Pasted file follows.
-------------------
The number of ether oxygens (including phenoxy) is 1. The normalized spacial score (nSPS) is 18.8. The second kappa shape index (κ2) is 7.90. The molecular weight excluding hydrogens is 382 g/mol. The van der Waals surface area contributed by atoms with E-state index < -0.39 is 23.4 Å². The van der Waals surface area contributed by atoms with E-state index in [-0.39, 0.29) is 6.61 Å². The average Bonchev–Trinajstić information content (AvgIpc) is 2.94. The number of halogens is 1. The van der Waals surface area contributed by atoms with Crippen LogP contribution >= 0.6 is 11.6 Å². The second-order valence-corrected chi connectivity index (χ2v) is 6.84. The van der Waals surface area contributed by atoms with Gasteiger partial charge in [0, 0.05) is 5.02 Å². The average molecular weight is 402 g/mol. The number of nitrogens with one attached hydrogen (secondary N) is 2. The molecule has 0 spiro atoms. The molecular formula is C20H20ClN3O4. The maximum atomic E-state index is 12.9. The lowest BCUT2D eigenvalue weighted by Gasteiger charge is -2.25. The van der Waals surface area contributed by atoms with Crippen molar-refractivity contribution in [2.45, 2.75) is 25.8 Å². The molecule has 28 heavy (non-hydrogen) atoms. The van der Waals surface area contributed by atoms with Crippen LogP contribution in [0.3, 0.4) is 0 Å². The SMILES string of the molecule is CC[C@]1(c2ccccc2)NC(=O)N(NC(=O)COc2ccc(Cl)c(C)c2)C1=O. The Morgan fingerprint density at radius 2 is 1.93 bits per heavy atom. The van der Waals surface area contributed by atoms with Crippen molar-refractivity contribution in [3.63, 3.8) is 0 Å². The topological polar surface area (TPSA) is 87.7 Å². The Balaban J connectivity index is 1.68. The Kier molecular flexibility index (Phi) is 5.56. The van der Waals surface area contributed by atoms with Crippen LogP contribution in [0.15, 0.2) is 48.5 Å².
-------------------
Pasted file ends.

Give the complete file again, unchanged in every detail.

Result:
The number of ether oxygens (including phenoxy) is 1. The normalized spacial score (nSPS) is 18.8. The second kappa shape index (κ2) is 7.90. The molecular weight excluding hydrogens is 382 g/mol. The van der Waals surface area contributed by atoms with E-state index < -0.39 is 23.4 Å². The van der Waals surface area contributed by atoms with E-state index in [-0.39, 0.29) is 6.61 Å². The average Bonchev–Trinajstić information content (AvgIpc) is 2.94. The number of halogens is 1. The van der Waals surface area contributed by atoms with Crippen LogP contribution >= 0.6 is 11.6 Å². The second-order valence-corrected chi connectivity index (χ2v) is 6.84. The van der Waals surface area contributed by atoms with Gasteiger partial charge in [0, 0.05) is 5.02 Å². The average molecular weight is 402 g/mol. The number of nitrogens with one attached hydrogen (secondary N) is 2. The molecule has 0 spiro atoms. The molecular formula is C20H20ClN3O4. The maximum atomic E-state index is 12.9. The lowest BCUT2D eigenvalue weighted by Gasteiger charge is -2.25. The van der Waals surface area contributed by atoms with Crippen molar-refractivity contribution in [2.45, 2.75) is 25.8 Å². The molecule has 28 heavy (non-hydrogen) atoms. The van der Waals surface area contributed by atoms with Crippen LogP contribution in [0.3, 0.4) is 0 Å². The SMILES string of the molecule is CC[C@]1(c2ccccc2)NC(=O)N(NC(=O)COc2ccc(Cl)c(C)c2)C1=O. The Morgan fingerprint density at radius 2 is 1.93 bits per heavy atom. The van der Waals surface area contributed by atoms with Crippen molar-refractivity contribution in [3.63, 3.8) is 0 Å². The topological polar surface area (TPSA) is 87.7 Å². The Balaban J connectivity index is 1.68. The Kier molecular flexibility index (Phi) is 5.56. The van der Waals surface area contributed by atoms with Crippen LogP contribution in [0.15, 0.2) is 48.5 Å².